This is a continuation of a series of articles on value chain modeling that started with “Value Chain Modeling: Part 1, Capability Analysis
The diagram represents an Internet-based business model. The Internet Publisher provides information content of interest to customers and includes advertising on the pages that deliver content. The customer provides value to the Internet Publisher by viewing and clicking on the advertisements. The merchant purchases advertising with payments based on customer clicks. The customer purchases products from the merchant based on the advertising.
Each of these parties provides and receives value propositions from each of the other. Not every exchange involves each party in sending and receiving value propositions with every other party, but the net value of value received must exceed the net value of value provided or the exchange is not viable.
In Part 3 we talked about a value proposition as the output of a value chain. The value chain is the detail behind the delivery of a product or service by a party in an exchange. At the same time, a party may receive value from a supplier party as input to a value chain. From the value chain perspective, the transfer of value from the supplier is represented as a flow of deliverable(s) to one or more activities in the value chain. In the value chain model, this is represented by a specialized flow element that is linked to a transfer of value in the associated exchange. The supplier may be represented as a single, abstract activity that provides the deliverable(s) needed in the value chain.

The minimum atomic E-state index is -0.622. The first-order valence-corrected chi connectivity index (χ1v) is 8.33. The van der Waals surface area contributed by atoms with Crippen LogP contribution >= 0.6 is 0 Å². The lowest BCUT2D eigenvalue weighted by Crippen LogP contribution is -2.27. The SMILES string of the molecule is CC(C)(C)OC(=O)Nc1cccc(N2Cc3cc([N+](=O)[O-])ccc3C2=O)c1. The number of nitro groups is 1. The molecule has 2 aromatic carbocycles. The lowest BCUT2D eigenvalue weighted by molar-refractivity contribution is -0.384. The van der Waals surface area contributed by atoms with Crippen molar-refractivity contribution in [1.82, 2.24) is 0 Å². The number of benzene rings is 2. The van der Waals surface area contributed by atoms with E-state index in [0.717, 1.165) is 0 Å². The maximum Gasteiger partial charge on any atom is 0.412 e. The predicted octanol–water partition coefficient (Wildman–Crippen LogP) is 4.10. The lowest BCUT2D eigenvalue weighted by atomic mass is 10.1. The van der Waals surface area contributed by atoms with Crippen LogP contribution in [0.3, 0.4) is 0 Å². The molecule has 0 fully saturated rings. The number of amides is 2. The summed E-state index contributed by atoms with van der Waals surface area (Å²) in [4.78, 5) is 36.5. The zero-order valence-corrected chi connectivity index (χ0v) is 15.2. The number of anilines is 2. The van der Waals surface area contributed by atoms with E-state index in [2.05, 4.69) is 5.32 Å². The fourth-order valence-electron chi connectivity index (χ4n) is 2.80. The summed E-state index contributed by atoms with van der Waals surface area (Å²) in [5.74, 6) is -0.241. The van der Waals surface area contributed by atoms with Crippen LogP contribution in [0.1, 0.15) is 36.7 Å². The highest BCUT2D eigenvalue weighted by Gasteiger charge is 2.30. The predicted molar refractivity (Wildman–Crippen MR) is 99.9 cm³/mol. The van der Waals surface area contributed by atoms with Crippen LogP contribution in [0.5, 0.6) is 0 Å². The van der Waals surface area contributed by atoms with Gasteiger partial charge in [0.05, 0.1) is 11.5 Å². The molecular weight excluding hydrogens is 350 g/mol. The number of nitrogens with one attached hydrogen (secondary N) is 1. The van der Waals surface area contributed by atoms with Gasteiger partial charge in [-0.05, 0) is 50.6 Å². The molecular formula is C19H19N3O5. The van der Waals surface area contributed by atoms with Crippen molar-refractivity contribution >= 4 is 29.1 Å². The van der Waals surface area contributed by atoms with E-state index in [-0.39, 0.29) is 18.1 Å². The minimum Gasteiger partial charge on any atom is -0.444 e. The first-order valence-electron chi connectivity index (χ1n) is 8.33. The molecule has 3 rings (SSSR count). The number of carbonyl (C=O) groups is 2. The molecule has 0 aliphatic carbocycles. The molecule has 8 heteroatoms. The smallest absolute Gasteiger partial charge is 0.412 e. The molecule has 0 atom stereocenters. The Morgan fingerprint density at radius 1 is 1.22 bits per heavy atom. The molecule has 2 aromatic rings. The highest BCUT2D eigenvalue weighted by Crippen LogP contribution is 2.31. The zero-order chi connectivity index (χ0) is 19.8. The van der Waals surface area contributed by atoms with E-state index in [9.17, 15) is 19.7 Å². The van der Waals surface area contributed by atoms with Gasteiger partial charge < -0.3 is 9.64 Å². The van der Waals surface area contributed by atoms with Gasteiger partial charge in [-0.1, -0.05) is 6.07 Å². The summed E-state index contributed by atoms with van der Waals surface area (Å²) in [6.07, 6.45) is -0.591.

The value obtained from the supplier becomes part of the value delivered to the end customer—the value proposition of the receiving value chain. A supplier, conceptually, provides a value proposition to the purchaser. This represents the offer of value. However, actual value comes from actual performance. Consequently, the purchaser is more interested in the value metrics behind the satisfaction ratings. These metrics, to the extent they are relevant to the value chain, are input to the value aggregations the same as contributions of other activities in the value chain. Thus outsourcing to suppliers may hide the details of that segment of the value chain, but the value contribution is still part of the detailed value chain model through the value proposition.
From a broader perspective, an extended enterprise might be viewed as depicted in the diagram, below. Here the operations of four business entities are each represented by a high-level activity. The supplier provides parts to the manufacturer, the manufacture provides products to the dealer, and the dealer sells products to the customer. Of course a real, extended enterprise would likely have more participants and branches in the network. The small circles indicate that the flow is between business entities and could be represented in a more detailed exchange.
Modeling specifications for value chains and exchanges is a work in process. In particular we need to reconcile these views with other approaches such as the Value Chain Group’s Value Reference Model, Value Network Analysis, and e3Value.